• Prosecco dei Colli Asolani DOCG in the Veneto region, near and including the town of Asolo;
  • Prosecco Spumante DOC, an appellation which covers a vast territory stretching between the regions of Veneto and Friuli.

The regulations of the two DOCG appellations require that their Prosecco wines be made for 85% or more from Glera grapes, to which up to 15% of Verdiso, Bianchetta Trevigiana, Perera or Glera Lunga white-berried grapes may be blended. The regulations of the DOC appellation are similar but permit that a few additional grape varieties be blended to the Glera base grapes, as follows: Chardonnay, Pinot Bianco, Pinot Grigio or Pinot Noir.

4. Prosecco As a (Generally) Charmat-Martinotti Method Sparkler

Prosecco is one of the main examples of a sparkling wine made according to the so-called Charmat-Martinotti Method production process, although there are a few producers who also make some very good Classic Method Prosecco’s (including Valdo‘s excellent Numero 10 - check out our post with a full review). Compared to the Classic Method, the Charmat-Martinotti Method is a quicker and cheaper production process for sparkling wine, which is known to maximize primary (or varietal) aromas although it generally sacrifices the wine structure and the finest perlage. For more detailed information, please refer to our post on the Charmat-Martinotti Method.

5. Recommended Prosecco Producers

Recommended producers of outstanding Prosecco wines include, among others of course:

Adami, Prosecco di Valdobbiadene Superiore Brut “Rive di Farra di Soligo Col Credas” DOCG ($21)

Le Colture, Prosecco di Valdobbiadene Superiore di Cartizze Dry DOCG ($30) – Click for a full review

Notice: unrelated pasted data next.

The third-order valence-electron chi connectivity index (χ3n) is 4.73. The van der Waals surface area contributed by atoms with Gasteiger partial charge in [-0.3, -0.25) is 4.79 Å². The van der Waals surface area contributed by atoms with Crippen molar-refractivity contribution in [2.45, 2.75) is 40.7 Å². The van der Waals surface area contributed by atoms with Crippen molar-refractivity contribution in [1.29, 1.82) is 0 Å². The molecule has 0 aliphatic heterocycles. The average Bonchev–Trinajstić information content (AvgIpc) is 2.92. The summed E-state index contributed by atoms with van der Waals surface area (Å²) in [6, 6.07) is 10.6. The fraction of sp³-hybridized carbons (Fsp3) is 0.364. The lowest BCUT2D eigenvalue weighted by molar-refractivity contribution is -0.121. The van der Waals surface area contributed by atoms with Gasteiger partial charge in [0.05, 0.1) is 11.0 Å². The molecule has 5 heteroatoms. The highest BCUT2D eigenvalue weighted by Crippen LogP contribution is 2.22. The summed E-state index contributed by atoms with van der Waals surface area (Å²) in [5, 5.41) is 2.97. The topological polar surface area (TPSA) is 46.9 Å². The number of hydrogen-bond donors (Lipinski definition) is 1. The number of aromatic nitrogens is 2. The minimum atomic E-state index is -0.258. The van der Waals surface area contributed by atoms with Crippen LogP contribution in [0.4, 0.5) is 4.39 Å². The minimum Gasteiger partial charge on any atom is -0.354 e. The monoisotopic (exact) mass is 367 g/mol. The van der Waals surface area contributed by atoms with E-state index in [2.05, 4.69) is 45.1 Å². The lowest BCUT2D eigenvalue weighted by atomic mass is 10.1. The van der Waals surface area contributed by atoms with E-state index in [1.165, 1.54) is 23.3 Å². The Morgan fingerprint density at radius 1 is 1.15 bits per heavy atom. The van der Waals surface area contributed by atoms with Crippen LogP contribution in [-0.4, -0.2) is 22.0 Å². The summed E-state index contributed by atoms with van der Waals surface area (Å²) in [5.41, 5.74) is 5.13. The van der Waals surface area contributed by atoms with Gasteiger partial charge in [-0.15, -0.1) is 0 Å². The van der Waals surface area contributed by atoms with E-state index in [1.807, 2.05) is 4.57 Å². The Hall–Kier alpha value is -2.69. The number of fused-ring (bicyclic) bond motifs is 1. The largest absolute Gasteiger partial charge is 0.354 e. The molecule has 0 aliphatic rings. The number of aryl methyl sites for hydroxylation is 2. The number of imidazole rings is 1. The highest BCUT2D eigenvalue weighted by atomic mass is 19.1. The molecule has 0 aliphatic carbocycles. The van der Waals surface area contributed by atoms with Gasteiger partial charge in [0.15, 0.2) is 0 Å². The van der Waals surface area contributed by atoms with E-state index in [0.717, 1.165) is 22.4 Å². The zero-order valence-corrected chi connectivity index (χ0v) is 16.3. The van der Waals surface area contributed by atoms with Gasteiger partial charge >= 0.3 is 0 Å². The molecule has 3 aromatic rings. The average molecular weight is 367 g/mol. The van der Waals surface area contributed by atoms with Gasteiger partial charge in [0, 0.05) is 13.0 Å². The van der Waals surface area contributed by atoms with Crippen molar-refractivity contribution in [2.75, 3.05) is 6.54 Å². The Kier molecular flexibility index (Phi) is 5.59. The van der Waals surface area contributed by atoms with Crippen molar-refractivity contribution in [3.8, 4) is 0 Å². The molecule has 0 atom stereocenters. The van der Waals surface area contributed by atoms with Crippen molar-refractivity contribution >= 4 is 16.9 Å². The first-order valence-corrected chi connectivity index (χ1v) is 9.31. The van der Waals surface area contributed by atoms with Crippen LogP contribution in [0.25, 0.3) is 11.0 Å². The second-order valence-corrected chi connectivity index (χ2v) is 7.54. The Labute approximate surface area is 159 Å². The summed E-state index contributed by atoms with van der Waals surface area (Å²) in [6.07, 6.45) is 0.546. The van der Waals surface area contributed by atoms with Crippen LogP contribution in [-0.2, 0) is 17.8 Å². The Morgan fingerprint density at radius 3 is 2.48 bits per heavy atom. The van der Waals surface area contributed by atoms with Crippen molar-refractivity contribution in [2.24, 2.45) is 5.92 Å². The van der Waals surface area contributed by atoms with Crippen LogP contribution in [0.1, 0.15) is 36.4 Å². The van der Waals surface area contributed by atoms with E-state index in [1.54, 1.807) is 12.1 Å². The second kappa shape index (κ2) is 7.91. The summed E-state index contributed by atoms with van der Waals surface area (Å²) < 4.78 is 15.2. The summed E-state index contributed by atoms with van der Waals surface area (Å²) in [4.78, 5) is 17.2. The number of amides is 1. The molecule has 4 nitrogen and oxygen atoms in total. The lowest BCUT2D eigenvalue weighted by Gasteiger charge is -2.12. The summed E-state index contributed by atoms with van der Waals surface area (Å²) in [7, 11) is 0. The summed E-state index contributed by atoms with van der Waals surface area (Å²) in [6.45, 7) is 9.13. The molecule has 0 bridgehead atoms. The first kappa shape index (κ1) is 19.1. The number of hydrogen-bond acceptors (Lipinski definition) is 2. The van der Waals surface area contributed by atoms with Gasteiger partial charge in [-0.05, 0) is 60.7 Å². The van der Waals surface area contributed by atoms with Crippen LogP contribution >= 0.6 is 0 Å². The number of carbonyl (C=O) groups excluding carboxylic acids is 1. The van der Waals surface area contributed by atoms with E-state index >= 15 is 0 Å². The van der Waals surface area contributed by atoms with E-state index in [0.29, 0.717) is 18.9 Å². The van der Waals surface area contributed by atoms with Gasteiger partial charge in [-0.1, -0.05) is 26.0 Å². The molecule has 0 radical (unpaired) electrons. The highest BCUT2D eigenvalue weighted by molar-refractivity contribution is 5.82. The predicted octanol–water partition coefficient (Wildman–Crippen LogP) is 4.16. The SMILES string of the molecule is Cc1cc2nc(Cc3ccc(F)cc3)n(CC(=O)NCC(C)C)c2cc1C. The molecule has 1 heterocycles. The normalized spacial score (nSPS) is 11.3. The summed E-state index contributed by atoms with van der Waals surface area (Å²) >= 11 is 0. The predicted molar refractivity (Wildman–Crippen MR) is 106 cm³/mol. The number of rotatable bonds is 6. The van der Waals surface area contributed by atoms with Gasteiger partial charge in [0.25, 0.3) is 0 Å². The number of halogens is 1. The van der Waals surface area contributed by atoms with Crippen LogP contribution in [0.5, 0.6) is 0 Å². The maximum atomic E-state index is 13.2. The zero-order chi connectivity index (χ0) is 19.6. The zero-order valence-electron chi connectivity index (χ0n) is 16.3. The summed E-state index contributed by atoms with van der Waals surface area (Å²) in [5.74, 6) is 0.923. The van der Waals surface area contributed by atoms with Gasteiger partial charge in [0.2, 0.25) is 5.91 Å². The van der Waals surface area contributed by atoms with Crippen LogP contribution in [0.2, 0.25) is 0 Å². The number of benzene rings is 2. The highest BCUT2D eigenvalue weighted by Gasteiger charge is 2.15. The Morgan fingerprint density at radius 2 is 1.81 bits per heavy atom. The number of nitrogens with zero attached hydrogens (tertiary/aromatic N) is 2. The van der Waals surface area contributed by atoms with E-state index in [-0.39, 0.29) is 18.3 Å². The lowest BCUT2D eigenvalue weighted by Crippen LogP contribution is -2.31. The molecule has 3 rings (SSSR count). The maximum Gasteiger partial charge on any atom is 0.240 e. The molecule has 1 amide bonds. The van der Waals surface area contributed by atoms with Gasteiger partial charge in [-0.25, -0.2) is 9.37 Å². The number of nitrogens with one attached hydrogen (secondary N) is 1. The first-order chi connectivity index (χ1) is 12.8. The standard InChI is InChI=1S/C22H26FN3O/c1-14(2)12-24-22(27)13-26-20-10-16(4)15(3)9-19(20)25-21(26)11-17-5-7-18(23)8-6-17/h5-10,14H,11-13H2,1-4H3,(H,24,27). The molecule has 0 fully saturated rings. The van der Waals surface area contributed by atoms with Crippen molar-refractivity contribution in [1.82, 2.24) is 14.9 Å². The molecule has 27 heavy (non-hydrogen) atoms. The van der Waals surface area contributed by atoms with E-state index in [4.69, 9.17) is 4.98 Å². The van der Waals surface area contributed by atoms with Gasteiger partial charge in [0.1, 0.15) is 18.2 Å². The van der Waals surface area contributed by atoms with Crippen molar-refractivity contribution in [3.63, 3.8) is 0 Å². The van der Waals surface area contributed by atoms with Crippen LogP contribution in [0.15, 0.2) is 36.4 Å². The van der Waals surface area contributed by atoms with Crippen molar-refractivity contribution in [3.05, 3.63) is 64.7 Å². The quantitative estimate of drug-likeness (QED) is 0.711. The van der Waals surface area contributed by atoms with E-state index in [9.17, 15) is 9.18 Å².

Montelvini, Prosecco di Asolo Superiore Millesimato Extra Dry “Venegazzù” DOCG NV ($15) – Click for a full review

Nino Franco, Prosecco di Valdobbiadene Superiore Brut “Vigneto della Riva di San Floriano” DOCG ($28)

Valdo, Prosecco Brut Metodo Classico “Numero 10” DOC (€18) – Click for a full review

 

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A New Column: Variety Show

StefanoToday we are going to launch a new column called Variety Show. Each post in this series will feature a different grape variety from around the world.

Each post will contain cool facts, cutting-edge DNA profiling data and ampelographic notions about a specific variety, mainly taken (of course, with the authors’ kind permission) from the wonderfully informative and scientifically researched volume “Wine Grapesauthored by Jancis Robinson, Julia Harding and Jose Vouillamoz, Allen Lane 2012. Wine Grapes is an impressive 1,242 page long collection of detailed and up to date information about 1,368 vine varieties from all over the world. Please consider purchasing your own copy of Wine Grapes: it will provide a ton of invaluable information about everything that you may want to know about grape varieties.

Each post in this series will also include a few recommended producers and wines made from each of the featured grape varieties.

The first featured variety on our next post will be… Glera, the grape used for making Prosecco sparkling wines: enjoy! :-)

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Full Report On Gambero Rosso’s Tre Bicchieri NYC 2015 – Part III (Southern Italy and Islands)